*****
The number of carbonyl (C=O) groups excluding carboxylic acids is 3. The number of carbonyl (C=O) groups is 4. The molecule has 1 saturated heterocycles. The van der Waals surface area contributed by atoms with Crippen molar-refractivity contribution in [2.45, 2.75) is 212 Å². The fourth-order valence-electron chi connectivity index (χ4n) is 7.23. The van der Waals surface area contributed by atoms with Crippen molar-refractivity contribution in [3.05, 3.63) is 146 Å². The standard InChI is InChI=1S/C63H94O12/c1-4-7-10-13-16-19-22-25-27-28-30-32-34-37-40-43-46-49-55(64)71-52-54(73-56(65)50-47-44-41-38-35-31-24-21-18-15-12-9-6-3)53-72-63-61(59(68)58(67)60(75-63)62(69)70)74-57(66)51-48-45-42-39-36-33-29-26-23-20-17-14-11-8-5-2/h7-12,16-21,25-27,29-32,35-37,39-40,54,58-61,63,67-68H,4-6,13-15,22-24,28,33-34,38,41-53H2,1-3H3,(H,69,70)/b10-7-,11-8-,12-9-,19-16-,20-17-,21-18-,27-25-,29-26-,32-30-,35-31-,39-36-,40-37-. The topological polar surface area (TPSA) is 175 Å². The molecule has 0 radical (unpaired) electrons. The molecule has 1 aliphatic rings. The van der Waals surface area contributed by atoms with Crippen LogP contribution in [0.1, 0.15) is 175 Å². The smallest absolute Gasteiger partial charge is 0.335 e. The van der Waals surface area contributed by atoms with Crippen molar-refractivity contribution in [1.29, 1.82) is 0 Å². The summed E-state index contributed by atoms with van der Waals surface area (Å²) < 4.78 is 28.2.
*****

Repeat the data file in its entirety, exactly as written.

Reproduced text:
The number of carbonyl (C=O) groups excluding carboxylic acids is 3. The number of carbonyl (C=O) groups is 4. The molecule has 1 saturated heterocycles. The van der Waals surface area contributed by atoms with Crippen molar-refractivity contribution in [2.45, 2.75) is 212 Å². The fourth-order valence-electron chi connectivity index (χ4n) is 7.23. The van der Waals surface area contributed by atoms with Crippen molar-refractivity contribution in [3.05, 3.63) is 146 Å². The standard InChI is InChI=1S/C63H94O12/c1-4-7-10-13-16-19-22-25-27-28-30-32-34-37-40-43-46-49-55(64)71-52-54(73-56(65)50-47-44-41-38-35-31-24-21-18-15-12-9-6-3)53-72-63-61(59(68)58(67)60(75-63)62(69)70)74-57(66)51-48-45-42-39-36-33-29-26-23-20-17-14-11-8-5-2/h7-12,16-21,25-27,29-32,35-37,39-40,54,58-61,63,67-68H,4-6,13-15,22-24,28,33-34,38,41-53H2,1-3H3,(H,69,70)/b10-7-,11-8-,12-9-,19-16-,20-17-,21-18-,27-25-,29-26-,32-30-,35-31-,39-36-,40-37-. The topological polar surface area (TPSA) is 175 Å². The molecule has 0 radical (unpaired) electrons. The molecule has 1 aliphatic rings. The van der Waals surface area contributed by atoms with Crippen LogP contribution in [0.1, 0.15) is 175 Å². The smallest absolute Gasteiger partial charge is 0.335 e. The van der Waals surface area contributed by atoms with Crippen molar-refractivity contribution in [1.29, 1.82) is 0 Å². The summed E-state index contributed by atoms with van der Waals surface area (Å²) < 4.78 is 28.2.